Some just teased me, but many would surround me in groups and physically attack me from all sides. My response was to fight back, which invited even more kids to gang up on me. My teacher sometimes watched them beat me up, and she never interfered. None of the other kids got into trouble for this. When my parents brought up the beating issue with my teacher, she did nothing about it.


Then one day, a boy from the class reported that I kicked him, an incident that I did not recall. Just one offense, but I was immediately sent to the principal’s office, and the school staff called my parents. At this point, my parents decided to try switching me to a different class, even though such a transfer was rarely allowed to happen.

The assistant principal of the school, an African American man, was one who went far beyond what was expected of him. He was the one my mom approached about having me switch classes. Once he heard about the situation, he simply asked us to pick a teacher whose class we wanted to switch to, and agreed to let me switch.

Up until this point, this conversation had only been between my mom and the assistant principal. But then the story about my getting beaten up, my teacher’s negligence of the situation, and my mom approaching the assistant principal about switching classes got leaked to the other school staff. The head principal, another white woman, then sent us an official letter saying that we were not allowed to switch classes for such a reason.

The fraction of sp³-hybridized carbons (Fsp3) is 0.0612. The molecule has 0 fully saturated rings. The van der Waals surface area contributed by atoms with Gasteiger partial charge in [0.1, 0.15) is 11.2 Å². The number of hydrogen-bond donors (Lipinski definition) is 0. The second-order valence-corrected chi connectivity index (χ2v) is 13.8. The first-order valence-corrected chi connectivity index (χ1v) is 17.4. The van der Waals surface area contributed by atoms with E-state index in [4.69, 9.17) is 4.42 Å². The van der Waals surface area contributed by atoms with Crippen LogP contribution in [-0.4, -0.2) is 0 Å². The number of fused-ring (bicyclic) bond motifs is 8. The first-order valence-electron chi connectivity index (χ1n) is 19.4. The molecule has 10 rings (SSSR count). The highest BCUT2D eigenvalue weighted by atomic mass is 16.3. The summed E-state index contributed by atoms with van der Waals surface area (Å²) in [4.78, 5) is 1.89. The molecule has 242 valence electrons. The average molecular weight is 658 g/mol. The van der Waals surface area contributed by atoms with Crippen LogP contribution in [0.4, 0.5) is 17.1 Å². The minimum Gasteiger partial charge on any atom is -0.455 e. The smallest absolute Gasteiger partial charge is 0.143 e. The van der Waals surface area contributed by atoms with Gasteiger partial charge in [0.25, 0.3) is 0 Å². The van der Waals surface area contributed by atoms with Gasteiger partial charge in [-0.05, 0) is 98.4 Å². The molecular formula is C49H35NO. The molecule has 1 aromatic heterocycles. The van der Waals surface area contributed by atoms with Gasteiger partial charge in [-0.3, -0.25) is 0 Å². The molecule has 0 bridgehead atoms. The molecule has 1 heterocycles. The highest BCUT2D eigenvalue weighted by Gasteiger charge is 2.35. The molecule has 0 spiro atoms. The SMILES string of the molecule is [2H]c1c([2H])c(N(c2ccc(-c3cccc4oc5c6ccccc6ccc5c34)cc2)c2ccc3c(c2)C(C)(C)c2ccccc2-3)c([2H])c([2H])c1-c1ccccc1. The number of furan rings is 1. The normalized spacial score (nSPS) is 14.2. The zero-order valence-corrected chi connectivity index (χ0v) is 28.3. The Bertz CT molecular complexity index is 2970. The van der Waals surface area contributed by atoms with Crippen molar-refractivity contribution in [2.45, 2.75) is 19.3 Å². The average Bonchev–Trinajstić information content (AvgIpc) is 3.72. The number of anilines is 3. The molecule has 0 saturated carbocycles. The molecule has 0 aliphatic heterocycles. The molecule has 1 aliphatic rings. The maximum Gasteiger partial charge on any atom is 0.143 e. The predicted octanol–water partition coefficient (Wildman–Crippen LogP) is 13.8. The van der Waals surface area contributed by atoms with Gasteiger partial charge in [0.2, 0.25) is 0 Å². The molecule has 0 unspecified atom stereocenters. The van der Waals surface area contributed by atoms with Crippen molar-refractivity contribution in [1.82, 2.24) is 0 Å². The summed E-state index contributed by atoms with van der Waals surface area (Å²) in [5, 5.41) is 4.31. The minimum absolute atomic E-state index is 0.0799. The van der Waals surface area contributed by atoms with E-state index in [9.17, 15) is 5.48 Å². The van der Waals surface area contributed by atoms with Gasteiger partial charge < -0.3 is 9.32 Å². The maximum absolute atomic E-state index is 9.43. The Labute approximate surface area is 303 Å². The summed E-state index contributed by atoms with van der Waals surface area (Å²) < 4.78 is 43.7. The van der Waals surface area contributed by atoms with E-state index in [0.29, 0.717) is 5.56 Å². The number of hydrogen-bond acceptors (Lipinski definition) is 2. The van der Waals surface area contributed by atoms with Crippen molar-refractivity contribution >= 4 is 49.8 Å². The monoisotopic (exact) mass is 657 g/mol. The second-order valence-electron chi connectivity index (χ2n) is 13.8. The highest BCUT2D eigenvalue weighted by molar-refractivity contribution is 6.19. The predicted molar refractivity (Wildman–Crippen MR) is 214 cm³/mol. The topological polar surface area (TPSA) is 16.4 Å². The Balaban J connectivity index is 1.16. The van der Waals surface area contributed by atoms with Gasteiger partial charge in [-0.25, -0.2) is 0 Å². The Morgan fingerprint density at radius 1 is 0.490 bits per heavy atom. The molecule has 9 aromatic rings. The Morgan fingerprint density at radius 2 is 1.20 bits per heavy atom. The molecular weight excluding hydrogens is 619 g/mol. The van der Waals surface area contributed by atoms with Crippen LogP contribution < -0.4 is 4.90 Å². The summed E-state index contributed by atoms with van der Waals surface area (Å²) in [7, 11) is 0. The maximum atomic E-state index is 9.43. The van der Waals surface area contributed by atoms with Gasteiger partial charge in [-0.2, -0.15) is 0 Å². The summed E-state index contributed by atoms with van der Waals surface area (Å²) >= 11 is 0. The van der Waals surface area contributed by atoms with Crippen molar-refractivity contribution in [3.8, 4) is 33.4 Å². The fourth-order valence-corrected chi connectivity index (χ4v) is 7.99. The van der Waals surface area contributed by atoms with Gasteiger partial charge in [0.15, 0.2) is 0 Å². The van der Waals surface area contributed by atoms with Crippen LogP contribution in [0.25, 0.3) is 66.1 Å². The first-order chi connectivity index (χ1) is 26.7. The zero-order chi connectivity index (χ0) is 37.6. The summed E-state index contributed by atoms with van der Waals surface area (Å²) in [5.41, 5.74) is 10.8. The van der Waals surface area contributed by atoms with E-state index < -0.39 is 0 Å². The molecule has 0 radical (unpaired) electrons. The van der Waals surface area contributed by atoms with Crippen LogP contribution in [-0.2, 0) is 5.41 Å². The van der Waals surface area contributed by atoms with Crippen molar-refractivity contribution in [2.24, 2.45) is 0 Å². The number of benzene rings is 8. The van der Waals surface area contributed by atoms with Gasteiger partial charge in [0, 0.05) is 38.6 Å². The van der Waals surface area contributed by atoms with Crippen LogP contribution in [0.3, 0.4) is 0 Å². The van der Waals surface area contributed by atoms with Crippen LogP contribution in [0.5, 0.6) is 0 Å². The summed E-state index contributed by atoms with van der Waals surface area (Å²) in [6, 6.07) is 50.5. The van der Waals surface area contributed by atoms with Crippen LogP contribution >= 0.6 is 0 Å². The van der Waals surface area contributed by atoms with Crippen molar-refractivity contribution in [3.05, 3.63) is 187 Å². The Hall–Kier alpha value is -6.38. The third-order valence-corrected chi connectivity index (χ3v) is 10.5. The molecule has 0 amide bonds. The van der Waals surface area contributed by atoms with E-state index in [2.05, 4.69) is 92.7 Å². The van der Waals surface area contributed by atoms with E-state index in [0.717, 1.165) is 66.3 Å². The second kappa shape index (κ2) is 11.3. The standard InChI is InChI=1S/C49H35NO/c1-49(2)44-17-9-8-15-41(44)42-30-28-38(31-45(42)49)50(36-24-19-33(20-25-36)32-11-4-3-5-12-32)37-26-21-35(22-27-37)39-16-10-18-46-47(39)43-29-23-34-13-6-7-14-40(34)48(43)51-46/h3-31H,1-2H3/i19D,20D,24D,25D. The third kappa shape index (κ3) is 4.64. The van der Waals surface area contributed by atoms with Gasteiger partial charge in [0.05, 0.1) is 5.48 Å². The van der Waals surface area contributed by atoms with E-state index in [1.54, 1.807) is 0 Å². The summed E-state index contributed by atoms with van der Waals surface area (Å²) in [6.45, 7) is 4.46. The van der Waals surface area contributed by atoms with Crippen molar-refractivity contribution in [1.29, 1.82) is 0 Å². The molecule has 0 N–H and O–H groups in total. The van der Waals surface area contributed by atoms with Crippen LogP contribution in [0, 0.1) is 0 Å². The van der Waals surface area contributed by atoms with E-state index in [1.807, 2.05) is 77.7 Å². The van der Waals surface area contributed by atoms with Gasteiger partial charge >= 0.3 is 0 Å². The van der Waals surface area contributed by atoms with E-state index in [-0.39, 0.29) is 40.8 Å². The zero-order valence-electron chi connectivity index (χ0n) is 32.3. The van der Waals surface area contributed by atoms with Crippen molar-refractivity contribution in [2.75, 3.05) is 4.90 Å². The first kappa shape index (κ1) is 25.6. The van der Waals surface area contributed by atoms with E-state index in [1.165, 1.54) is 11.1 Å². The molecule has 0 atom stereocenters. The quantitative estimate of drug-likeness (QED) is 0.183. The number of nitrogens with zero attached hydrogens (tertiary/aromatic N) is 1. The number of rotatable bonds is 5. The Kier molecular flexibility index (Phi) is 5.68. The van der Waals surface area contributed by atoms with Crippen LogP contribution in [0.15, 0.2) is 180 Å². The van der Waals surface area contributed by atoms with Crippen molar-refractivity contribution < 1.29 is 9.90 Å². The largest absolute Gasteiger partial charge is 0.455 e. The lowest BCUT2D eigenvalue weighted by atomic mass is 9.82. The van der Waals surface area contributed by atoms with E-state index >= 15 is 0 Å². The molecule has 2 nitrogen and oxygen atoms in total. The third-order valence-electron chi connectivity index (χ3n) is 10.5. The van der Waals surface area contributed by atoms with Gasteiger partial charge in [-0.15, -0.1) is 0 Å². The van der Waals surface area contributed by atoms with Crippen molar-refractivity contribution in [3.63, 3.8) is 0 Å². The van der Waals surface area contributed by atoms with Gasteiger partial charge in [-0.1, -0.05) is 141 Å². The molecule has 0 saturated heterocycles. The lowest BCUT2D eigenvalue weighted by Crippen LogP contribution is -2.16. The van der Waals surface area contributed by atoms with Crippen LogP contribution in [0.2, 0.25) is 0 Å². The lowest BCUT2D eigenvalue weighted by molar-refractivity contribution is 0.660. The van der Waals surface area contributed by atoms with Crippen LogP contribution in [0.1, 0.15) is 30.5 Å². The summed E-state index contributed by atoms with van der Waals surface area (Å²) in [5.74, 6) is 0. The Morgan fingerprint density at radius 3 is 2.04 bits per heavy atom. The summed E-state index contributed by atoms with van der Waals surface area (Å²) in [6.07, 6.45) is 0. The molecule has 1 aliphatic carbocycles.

It was after approaching the assistant principal again and again that we were finally able to switch me to another class, although I don’t know the details of how that was accomplished.

My second teacher was also white, but she did everything she could to engage me in the class. This was certainly difficult for her, since she did not speak my language, but she never treated me like an obligation. Knowing that I was getting physically bullied, she was more protective of me, and the bullying eventually stopped.

All of this happened while I was too young to think deeply about the situation. But in retrospect, there was a lot going on that we as humans are susceptible to.